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Tuesday, June 2, 2015

An Epidemiologist Speaks

Uncertainty is a major theme of The Politics of Autism.  It also comes across in SFARI's recent interview with epidemiologist Maureen Durkin: Can epidemiological studies explain the increase in autism rates?
Maureen Durkin: Epidemiology is good at capturing autism’s rise, but not necessarily explaining it. The reasons have been tough to capture using epidemiologic studies, because they’re only as good as the data available. The studies cannot easily separate out whether the rising rates stem from changes in awareness or other reasons.

S: What progress have you made so far in explaining the rise?
MD: Traditional epidemiologic efforts have identified risk factors and causes. We then see how much of the increase in autism prevalence could be attributed to those factors. So far, nothing that we can identify and measure would be enough to account for the magnitude of the increase we’ve seen.
As an example, the age of parents has increased pretty dramatically in the past four decades. The average age of first birth for mothers has increased by about five years, for example. That trend is coincident with the rise in autism. But when you do the numbers, at most, 1 percent of the increase in autism prevalence could be attributed to parental age, perhaps even less.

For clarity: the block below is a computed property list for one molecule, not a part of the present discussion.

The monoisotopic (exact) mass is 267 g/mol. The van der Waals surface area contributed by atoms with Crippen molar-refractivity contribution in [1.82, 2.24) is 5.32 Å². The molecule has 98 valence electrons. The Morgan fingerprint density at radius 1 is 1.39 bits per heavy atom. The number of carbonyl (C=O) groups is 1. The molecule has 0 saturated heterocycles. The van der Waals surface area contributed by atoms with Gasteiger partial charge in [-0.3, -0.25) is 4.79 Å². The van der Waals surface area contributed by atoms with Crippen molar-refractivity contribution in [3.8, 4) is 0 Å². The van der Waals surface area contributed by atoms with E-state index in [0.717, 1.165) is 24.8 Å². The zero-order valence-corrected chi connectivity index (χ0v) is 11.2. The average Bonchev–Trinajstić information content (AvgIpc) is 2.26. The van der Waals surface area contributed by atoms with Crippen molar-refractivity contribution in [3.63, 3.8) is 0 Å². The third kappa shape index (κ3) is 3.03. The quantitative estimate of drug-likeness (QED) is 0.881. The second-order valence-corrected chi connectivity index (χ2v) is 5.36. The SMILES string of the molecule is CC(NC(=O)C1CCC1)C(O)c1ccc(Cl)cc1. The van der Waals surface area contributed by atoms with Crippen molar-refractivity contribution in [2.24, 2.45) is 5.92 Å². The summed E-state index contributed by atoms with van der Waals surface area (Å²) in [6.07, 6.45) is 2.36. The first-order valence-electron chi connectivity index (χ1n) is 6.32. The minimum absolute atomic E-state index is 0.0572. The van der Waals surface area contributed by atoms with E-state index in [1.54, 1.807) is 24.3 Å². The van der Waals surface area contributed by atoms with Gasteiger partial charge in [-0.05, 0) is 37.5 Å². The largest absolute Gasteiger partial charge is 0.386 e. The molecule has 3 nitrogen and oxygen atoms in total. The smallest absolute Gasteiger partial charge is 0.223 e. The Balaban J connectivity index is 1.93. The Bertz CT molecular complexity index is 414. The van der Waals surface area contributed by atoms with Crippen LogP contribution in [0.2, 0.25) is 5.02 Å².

One thing we wondered: Because older parents are usually more educated and have more resources than younger parents, maybe they’re better able to get an autism diagnosis for their child. So the contribution of parental age might be more than just the numbers of older parents. It might also come from tSheir ability to advocate and raise awareness. That’s difficult to capture in epidemiological data.
We’ve also measured perinatal factors. Improvements in the survival of very premature babies have probably contributed to autism prevalence becausethese babies are at greater risk for autism. But again, these factors cannot explain the dramatic increase.
Other issues involve diagnosis, including ‘autism’ expanding to a spectrum and other changes in diagnostic criteria. But from 2000 to 2010, when there were no such changes, we still saw more than a doubling in the prevalence of autism.

S: Is autism on the upswing worldwide?
MD: We see disparities in autism prevalence worldwide. But that is largely because we lack information for most of the world, not because autism is changing at different rates in different places. But everywhere that prevalence has been measured over time, it seems to be increasing. Those areas are mostly restricted to Western Europe, the U.S. and a few Asian countries. That’s changing, however; the map is filling in as more studies come out.